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Foundry competition

Intel’s jump into foundry sets off alarm bells for Samsung, TSMC

By Mar 24, 2021 (Gmt+09:00)

Intel’s jump into foundry sets off alarm bells for Samsung, TSMC

Intel Corp.’s announcement on Tuesday that it will significantly expand its advanced chip manufacturing capacity and jump into the foundry business by opening its plants to outside clients is setting off alarm bells for foundry players.

The decision by the largest US chipmaker is a direct challenge to Taiwan Semiconductor Manufacturing Co. (TSMC) and Samsung Electronics Co. that have dominated the foundry sector for years, effectively shifting the business hub from the US to Asia.

Analysts say the two foundry leaders will face an uphill battle in an increasingly competitive industry where government support, as well as technological prowess, is crucial to maintaining market leadership.

“What’s important here is not just Intel’s entry into the foundry business. Rather, you have to pay more attention to the US government’s initiative to enhance the competitiveness of its chip industry through Intel,” said Hwang Cheol-seong, a materials science and engineering professor at Seoul National University.

A market analyst said Samsung will come under “growing pressure to build its next chip plants in the US and Europe.”

Intel said on Tuesday that it will spend $20 billion to build two new chip factories, called fabs, in Chandler, Arizona.


During an online media briefing, Intel Chief Executive Pat Gelsinger said it will use those factories, set to start operations in 2024, to make its own chips but also open them to outside customers in its foundry business model.

By embracing the foundry business, the CEO said Intel aims to tilt the technological balance of power back to the US from Asia.

Intel’s jump into foundry sets off alarm bells for Samsung, TSMC

Intel’s strategy comes as government leaders both in the US and Europe have raised concerns over the risk of a concentration of chipmaking in Asian nations such as Taiwan and South Korea.

Those worries intensified in recent months amid a global component shortage. Automakers, in particular, have felt the impact of the semiconductor shortage, causing them to idle some of their production capacity.

US President Joe Biden last month pledged to address the chip shortages and ordered a review to identify ways to strengthen supply chains in critical fields such as semiconductors.


While unveiling its ambitious business plans, the Intel CEO forecast that the global foundry market will grow to $100 billion by 2025 as tech companies such as Google, Amazon and Facebook are joining the race for in-house chip design, which will boost demand for foundry chipmaking.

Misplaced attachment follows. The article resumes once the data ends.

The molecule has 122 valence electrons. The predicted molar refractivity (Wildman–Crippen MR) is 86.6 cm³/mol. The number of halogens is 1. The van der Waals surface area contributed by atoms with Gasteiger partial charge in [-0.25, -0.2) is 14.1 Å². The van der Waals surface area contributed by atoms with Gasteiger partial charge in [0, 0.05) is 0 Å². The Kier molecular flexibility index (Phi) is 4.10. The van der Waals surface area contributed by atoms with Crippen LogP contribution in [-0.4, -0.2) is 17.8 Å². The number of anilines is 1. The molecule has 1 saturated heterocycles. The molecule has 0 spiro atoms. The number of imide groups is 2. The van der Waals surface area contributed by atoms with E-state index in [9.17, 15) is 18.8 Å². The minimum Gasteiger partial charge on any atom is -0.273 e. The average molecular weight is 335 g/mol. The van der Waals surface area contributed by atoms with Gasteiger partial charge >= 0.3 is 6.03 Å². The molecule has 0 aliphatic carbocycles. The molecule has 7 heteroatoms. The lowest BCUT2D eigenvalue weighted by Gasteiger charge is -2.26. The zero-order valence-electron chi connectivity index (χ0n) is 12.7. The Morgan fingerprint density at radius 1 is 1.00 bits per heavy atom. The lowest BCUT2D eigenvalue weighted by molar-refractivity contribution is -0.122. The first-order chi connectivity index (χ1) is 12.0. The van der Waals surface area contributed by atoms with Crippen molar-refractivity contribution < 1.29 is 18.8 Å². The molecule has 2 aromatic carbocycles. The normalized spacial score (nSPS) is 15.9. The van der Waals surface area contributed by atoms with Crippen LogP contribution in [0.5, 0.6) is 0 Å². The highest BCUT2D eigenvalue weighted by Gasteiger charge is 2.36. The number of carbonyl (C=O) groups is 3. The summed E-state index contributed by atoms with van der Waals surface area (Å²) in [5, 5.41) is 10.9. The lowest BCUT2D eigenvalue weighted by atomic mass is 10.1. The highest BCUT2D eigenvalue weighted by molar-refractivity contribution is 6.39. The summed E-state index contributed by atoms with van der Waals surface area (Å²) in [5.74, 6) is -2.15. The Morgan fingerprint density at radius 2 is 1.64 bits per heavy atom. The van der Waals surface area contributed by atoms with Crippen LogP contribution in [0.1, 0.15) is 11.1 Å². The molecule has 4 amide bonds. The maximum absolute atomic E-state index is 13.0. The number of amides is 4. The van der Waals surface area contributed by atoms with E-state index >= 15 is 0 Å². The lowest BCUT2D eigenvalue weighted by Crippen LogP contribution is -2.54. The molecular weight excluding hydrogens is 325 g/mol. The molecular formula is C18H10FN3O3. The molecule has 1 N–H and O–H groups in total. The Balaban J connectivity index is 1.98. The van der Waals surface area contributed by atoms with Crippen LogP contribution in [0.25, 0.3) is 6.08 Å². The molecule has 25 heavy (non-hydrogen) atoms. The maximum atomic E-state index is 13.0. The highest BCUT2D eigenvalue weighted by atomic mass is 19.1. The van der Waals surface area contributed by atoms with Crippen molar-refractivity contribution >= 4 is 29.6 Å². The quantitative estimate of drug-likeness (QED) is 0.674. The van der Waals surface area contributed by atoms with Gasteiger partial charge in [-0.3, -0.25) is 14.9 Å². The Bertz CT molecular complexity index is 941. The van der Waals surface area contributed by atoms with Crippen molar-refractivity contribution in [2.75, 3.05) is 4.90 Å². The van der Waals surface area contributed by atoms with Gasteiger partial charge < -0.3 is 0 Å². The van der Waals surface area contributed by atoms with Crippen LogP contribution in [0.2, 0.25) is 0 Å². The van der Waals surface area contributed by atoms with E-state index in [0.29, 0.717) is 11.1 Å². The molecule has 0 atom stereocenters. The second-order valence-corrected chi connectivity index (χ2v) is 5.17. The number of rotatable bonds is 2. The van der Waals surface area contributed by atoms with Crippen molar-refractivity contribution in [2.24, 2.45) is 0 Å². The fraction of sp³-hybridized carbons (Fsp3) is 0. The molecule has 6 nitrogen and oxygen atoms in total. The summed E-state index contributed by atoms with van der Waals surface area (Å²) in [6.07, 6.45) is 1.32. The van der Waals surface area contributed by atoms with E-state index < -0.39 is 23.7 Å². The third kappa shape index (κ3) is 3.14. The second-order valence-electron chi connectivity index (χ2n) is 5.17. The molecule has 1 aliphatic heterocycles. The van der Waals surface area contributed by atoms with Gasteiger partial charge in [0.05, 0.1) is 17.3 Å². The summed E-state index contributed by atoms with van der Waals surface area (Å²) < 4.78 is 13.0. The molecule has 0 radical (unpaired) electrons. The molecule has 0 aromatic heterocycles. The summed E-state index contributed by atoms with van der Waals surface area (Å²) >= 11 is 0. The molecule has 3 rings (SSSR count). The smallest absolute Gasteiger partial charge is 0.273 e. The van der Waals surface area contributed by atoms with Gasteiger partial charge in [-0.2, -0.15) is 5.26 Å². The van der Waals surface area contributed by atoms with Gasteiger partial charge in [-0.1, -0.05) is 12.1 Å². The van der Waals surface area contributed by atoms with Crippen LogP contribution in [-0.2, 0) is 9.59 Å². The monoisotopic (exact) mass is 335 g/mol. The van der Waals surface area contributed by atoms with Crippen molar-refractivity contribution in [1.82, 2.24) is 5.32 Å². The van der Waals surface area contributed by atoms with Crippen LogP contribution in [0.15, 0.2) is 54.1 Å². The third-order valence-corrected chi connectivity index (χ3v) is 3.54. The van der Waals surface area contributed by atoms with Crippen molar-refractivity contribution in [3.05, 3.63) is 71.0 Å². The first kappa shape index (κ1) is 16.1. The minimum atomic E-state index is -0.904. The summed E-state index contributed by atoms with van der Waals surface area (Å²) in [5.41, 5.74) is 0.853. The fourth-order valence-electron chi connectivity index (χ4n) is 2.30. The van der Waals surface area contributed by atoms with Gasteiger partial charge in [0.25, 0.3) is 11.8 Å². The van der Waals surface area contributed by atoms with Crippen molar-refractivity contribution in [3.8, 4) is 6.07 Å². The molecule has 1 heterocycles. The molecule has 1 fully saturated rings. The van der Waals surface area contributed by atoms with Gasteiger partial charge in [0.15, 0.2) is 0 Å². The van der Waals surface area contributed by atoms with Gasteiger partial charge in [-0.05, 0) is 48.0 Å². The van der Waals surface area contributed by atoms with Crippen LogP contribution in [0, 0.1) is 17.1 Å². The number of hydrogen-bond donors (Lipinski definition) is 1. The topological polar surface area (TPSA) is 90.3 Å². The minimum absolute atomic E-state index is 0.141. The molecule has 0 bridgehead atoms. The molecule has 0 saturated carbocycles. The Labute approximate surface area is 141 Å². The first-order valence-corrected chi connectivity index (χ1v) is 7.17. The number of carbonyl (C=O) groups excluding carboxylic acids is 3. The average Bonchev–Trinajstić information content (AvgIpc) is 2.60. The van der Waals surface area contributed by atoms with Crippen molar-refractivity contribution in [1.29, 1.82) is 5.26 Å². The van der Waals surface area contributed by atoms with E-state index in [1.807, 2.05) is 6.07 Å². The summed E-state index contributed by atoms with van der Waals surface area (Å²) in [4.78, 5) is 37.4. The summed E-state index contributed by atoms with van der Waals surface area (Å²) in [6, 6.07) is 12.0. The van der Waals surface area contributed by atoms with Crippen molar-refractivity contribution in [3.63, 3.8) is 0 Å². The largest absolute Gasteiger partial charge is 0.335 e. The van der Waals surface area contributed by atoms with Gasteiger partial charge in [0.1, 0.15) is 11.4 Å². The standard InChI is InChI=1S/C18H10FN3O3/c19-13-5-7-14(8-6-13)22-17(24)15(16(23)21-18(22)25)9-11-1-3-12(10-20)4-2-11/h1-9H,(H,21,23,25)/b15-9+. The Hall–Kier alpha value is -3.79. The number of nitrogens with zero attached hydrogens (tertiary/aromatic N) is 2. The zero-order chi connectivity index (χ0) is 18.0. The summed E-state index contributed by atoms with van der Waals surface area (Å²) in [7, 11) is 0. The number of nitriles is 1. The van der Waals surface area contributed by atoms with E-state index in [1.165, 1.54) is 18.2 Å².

Analysts said the global competition for semiconductors is closely linked to security matters as chips are an integral part of advanced weapons.

“Semiconductors are widely used in military equipment, including autonomous armored vehicles and drones. Chips are strategic assets,” said Yang Ji-won, a senior researcher at the Korea Institute for Defense Analyses (KIDA).

Song Jae-yong, a business administration professor at Seoul National University, said: “Europe will increase the proportion of regional chip production to 30% from the current 10%. Foundry investments and attraction of foreign chipmakers into the region will be pursued at a government level.”


Samsung, the world’s second-largest foundry player with its market share of 18%, following TSMC’s 56%, is spending aggressively to buy advanced chipmaking equipment and build more plants in the US.

A researcher at Samsung Electronics' chip cleaning room
A researcher at Samsung Electronics' chip cleaning room

Under its Vision 2030, Samsung plans to invest a total of 133 trillion won ($117 billion) to become the world’s top foundry player by then. The company is known to be spending 10 trillion won a year to develop chip foundry technology and purchase the necessary equipment to close in on bigger rival TSMC.

Samsung is considering investing $17 billion to build a new chipmaking plant in Austin, Texas, using the ultra-micro lithography technology of the 3-nanometer process. In return for the plant, the Korean chipmaker is seeking tax breaks of $805.5 million from the state government of Texas.

Earlier this year, the US Congress passed the CHIPS for America Act, aimed at providing billions of dollars in incentives for semiconductor R&D and production in the US, as Washington takes other key steps to bolster its chip manufacturing and supply chains.

Write to Jeong-Soo Hwang and Su-Bin Lee at

In-Soo Nam edited this article.
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